and Maria Danilova
KIEV, UKRAINE: Amid the deepest turmoil since the Orange Revolution, President Viktor Yanukovych’s announcement Thursday that he was taking indefinite sick leave prompted a guessing game among Ukrainians about what was happening to their country.
Debate raged on whether he was just sick or whether he was leaving the limelight in preparation for something, possibly either cracking down or stepping down.
Yanukovych has faced two months of major protests that sometimes paralyze central Kiev and have spread to other cities. The protests started after he backed out of a long-awaited agreement to deepen ties with the European Union in favor of Russia, but quickly came to encompass a wide array of discontent over corruption, heavy-handed police and dubious courts.
The official line is that Yanukovych, 63, has an acute respiratory illness and a high fever.
But the opposition isn’t buying it. Some say he is looking for an excuse to avoid further discussions with opposition leaders, which have done nothing to resolve the tensions.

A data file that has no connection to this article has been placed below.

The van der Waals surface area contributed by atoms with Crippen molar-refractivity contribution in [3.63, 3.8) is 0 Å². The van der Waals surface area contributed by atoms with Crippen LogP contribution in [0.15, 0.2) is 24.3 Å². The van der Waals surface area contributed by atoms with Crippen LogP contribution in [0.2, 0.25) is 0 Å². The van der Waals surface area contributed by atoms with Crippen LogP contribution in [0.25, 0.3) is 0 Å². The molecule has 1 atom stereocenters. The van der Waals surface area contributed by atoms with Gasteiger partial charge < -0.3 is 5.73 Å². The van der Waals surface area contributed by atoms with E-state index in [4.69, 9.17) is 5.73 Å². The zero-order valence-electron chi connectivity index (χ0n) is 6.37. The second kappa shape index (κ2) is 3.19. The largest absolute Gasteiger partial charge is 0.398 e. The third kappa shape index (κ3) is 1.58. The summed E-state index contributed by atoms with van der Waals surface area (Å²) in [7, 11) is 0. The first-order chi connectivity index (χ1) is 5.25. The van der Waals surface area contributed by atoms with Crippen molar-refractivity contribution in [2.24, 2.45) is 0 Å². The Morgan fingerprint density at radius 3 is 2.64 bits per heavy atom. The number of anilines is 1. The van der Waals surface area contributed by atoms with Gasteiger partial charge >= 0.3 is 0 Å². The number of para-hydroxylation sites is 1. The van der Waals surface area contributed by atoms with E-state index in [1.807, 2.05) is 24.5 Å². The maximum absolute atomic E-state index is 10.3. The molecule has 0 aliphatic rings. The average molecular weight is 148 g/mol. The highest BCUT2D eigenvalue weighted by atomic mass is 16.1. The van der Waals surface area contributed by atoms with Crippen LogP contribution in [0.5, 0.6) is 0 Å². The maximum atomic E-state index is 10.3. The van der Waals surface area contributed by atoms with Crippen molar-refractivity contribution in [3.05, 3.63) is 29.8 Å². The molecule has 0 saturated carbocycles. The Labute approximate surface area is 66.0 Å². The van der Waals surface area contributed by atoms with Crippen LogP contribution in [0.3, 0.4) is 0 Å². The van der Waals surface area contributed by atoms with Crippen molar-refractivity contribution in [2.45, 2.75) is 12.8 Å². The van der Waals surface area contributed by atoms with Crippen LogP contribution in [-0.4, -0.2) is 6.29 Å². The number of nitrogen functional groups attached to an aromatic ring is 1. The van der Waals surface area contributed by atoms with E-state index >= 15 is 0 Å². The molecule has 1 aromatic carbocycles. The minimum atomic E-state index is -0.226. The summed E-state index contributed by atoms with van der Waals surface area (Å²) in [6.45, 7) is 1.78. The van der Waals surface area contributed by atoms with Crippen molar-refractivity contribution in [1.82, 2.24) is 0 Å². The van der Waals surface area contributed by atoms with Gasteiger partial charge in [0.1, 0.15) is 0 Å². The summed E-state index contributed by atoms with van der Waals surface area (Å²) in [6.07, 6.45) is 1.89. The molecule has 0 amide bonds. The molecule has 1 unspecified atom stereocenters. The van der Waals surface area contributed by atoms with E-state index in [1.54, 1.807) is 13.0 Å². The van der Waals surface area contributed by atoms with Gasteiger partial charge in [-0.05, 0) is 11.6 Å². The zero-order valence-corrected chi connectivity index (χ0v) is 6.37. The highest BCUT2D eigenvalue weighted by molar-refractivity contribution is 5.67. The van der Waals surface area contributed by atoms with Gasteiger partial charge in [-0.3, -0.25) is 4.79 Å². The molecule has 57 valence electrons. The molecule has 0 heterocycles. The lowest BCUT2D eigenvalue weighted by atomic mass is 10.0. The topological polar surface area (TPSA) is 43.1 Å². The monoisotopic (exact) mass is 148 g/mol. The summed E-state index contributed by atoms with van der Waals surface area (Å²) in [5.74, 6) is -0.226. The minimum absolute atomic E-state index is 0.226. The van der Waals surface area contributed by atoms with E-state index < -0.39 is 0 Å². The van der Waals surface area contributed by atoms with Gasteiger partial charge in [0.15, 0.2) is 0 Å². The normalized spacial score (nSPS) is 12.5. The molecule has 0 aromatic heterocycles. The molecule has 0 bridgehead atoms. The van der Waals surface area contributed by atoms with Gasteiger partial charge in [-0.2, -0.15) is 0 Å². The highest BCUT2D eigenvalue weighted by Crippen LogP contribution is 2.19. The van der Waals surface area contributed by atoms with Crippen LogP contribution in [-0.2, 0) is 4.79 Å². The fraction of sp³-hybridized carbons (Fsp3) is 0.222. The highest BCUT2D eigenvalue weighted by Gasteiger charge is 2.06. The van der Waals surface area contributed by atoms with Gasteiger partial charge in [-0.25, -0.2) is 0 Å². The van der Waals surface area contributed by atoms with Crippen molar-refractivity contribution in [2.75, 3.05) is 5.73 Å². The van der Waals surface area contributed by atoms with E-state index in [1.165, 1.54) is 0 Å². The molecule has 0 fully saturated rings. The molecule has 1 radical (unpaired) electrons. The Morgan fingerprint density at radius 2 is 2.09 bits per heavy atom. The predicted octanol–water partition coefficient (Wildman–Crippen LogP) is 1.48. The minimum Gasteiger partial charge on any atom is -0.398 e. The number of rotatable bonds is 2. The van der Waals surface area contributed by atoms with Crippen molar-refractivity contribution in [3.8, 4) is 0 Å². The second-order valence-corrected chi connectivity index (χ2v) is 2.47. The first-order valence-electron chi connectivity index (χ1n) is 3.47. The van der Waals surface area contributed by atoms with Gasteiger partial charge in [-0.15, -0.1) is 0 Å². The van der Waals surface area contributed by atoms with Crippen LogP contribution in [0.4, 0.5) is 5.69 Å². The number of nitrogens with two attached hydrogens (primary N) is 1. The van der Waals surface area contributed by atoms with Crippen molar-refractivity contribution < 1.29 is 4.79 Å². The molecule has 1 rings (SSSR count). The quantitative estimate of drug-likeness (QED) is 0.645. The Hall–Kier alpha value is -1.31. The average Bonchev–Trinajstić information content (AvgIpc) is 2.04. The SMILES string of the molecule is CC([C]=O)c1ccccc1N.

Vitali Klitschko, a leading opposition figure, has a more ominous theory — the president could be pretending to take himself out of action in preparation for imposing a state of emergency.
“I remember from the Soviet Union it’s a bad sign — a bad sign because always if some Soviet Union leaders have to make an unpopular decision, they go to the hospital,” Klitschko said.
Yanukovych’s press office said the president was still in charge of the country, but there was no indication of how long he might be on leave or how much work he would be able to do. He isn’t known to have serious health problems, although his office said he has taken sick leave twice before — once for a knee problem and the other time also for a respiratory illness.
One political commentator suggested the announcement could be a ruse to take him out of power, as in the attempted coup against Soviet leader Mikhail Gorbachev in 1991.
“I don’t remember official statements on Viktor Yanukovych’s colds. But I remember well, when on Aug. 19, 1991, the vice president of the USSR, Gennady Yanayev, announced the serious illness of Mikhail Sergeyevich Gorbachev,” Vitaly Portnikov wrote on his Facebook page.
Still, others took the announcement at face value. Analyst Mykhailo Pohrebinsky noted that Yanukovych had made a late-night visit to parliament amid tense discussions on Wednesday and “those who were close to him said he really was very pale and exhausted.”
Hours after the government announced his sick leave, Yanukovych issued a release upbraiding his political foes, saying “the opposition continues to escalate the situation and urges people to stand in the frost for the sake of the political ambitions of several of its leaders.”